“Free software” means software that respects users' freedom and community. Roughly, it means that the users have the freedom to run, copy, distribute, study, change and improve the software. Thus, “free software” is a matter of liberty, not price. To understand the concept, you should think of “free” as in “free speech,” not as in “free beer”. We sometimes call it “libre software,” borrowing the French or Spanish word for “free” as in freedom, to show we do not mean the software is gratis.
In order to foster a free and fair society I affirm that I will practice my profession with responsibility and with dignity.
Reading Interfaces - http://reader.lgru.net/collections/reading-interfaces/ - The division and the implicit hierarchy between the user who accesses the interface and the developer who has insight into the underlying code sparks many questions. How does an interface expose and translate the underlying digital objects? To what extent does it frame and script the user behaviour? Are coding skills necessary for computer literacy? And is it possible to actively/deeply engage with software, if one confines oneself to the provided interface?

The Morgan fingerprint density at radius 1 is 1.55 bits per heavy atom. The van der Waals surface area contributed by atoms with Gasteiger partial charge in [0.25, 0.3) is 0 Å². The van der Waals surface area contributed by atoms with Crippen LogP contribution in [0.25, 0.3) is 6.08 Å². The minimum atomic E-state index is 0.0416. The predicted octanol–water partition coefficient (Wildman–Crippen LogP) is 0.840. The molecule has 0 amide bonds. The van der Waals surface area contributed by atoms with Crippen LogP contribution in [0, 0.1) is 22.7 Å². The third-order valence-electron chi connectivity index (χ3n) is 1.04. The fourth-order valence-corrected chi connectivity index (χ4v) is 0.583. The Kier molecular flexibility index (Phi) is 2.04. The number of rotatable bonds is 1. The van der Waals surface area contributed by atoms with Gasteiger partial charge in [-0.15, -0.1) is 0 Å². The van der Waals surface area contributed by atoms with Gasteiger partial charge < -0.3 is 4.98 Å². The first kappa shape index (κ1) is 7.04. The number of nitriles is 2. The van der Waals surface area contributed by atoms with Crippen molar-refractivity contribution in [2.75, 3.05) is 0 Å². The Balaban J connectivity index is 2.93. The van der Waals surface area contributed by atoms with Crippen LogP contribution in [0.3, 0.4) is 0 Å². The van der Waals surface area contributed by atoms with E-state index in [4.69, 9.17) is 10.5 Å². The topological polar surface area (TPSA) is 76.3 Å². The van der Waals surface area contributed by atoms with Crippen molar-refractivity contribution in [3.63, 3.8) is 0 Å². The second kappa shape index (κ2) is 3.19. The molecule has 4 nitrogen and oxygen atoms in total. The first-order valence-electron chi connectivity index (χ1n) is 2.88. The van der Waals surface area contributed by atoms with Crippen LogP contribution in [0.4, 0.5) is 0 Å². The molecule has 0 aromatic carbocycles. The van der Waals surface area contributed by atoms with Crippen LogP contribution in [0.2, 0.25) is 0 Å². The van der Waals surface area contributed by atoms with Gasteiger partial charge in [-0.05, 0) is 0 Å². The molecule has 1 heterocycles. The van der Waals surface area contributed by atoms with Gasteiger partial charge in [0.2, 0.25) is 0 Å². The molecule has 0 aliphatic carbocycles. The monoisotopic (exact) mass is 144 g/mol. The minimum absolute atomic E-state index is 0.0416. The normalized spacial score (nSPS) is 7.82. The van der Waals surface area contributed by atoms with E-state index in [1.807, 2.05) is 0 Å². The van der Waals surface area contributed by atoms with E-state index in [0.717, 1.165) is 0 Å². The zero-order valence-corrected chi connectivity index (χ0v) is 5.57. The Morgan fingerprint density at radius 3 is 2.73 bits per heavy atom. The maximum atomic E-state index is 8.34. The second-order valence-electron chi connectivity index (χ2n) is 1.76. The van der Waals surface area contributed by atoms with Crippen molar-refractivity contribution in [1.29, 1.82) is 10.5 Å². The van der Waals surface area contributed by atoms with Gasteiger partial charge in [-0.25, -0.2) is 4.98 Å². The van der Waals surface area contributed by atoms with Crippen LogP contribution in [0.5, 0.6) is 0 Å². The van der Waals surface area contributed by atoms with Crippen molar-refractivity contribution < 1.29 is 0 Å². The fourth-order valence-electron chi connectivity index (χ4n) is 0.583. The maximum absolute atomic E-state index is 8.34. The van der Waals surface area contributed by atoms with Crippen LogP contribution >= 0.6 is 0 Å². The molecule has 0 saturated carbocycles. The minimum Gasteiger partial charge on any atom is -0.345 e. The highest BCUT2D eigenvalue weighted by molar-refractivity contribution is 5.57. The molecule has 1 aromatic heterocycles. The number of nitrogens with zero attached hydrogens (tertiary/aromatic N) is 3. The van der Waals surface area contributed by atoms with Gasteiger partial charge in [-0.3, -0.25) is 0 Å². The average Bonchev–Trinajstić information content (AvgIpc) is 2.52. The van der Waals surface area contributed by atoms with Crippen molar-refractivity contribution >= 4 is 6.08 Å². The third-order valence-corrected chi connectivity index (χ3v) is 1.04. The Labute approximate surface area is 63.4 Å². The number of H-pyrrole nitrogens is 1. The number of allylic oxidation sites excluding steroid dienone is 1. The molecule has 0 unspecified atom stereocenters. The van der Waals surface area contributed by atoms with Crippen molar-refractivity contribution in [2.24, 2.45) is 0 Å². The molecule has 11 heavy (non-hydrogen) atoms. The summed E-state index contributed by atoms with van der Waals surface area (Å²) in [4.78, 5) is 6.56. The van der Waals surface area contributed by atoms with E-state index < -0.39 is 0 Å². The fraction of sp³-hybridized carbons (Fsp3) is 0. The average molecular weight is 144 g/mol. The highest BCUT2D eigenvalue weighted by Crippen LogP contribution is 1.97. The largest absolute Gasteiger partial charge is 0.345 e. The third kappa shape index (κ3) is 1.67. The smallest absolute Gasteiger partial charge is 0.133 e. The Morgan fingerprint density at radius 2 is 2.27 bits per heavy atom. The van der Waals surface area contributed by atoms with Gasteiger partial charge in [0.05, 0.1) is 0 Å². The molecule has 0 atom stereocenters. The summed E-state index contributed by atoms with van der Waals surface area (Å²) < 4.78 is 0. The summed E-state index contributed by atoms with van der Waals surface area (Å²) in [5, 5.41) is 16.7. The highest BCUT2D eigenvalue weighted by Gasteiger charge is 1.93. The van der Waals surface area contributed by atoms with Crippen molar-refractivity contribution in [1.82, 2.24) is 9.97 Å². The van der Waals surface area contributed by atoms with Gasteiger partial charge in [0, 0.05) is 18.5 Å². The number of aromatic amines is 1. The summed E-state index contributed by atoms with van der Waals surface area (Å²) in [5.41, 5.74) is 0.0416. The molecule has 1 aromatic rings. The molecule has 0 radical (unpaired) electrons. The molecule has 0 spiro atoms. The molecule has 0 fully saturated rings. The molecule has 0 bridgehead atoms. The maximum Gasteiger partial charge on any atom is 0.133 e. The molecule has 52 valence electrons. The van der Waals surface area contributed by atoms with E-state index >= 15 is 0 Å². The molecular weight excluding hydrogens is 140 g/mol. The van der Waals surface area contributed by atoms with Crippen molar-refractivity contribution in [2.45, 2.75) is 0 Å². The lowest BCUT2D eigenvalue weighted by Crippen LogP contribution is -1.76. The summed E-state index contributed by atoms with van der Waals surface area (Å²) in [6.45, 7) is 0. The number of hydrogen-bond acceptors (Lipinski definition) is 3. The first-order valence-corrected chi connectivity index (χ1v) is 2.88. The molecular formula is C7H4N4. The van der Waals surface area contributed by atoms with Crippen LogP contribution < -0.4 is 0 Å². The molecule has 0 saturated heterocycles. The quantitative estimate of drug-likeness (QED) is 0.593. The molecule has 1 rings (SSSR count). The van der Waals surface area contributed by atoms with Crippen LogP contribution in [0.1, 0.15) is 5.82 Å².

Subjectivité narcissique et sciences. Interview avec Étienne Klein sur youtube.
The REAL reason we use Linux
We tell people we use Linux because it’s secure. Or because it’s free, because it’s customizable, because it’s free (the other meaning), because it has excellent community support… But all of that is just marketing bullshit. We tell that to non-Linuxers because they wouldn’t understand the real reason. And when we say those false reasons enough, we might even start to believe them ourselves.